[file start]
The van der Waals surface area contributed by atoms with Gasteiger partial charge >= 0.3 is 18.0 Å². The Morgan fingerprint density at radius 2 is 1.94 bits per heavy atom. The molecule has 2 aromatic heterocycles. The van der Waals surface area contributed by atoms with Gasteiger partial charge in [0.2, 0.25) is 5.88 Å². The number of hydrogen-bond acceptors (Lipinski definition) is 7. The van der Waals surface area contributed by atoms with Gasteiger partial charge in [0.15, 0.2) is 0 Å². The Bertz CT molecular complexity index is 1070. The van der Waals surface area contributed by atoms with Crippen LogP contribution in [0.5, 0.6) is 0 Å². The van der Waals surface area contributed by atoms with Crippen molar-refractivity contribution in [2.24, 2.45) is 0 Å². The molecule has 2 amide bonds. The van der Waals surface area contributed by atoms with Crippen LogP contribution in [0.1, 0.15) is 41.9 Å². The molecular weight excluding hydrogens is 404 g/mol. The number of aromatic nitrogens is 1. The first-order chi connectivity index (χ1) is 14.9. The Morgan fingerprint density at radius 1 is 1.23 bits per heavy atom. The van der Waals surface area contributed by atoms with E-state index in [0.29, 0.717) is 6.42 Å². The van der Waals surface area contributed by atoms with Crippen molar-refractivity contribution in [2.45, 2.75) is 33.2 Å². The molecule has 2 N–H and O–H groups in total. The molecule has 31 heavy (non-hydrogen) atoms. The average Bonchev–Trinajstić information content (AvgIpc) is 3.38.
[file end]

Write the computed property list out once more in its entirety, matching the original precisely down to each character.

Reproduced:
The van der Waals surface area contributed by atoms with Gasteiger partial charge >= 0.3 is 18.0 Å². The Morgan fingerprint density at radius 2 is 1.94 bits per heavy atom. The molecule has 2 aromatic heterocycles. The van der Waals surface area contributed by atoms with Gasteiger partial charge in [0.2, 0.25) is 5.88 Å². The number of hydrogen-bond acceptors (Lipinski definition) is 7. The van der Waals surface area contributed by atoms with Gasteiger partial charge in [0.15, 0.2) is 0 Å². The Bertz CT molecular complexity index is 1070. The van der Waals surface area contributed by atoms with Crippen LogP contribution in [0.5, 0.6) is 0 Å². The van der Waals surface area contributed by atoms with Crippen molar-refractivity contribution in [2.24, 2.45) is 0 Å². The molecule has 2 amide bonds. The van der Waals surface area contributed by atoms with Crippen LogP contribution in [0.1, 0.15) is 41.9 Å². The molecular weight excluding hydrogens is 404 g/mol. The number of aromatic nitrogens is 1. The first-order chi connectivity index (χ1) is 14.9. The Morgan fingerprint density at radius 1 is 1.23 bits per heavy atom. The van der Waals surface area contributed by atoms with E-state index in [0.29, 0.717) is 6.42 Å². The van der Waals surface area contributed by atoms with Crippen molar-refractivity contribution in [2.45, 2.75) is 33.2 Å². The molecule has 2 N–H and O–H groups in total. The molecule has 31 heavy (non-hydrogen) atoms. The average Bonchev–Trinajstić information content (AvgIpc) is 3.38.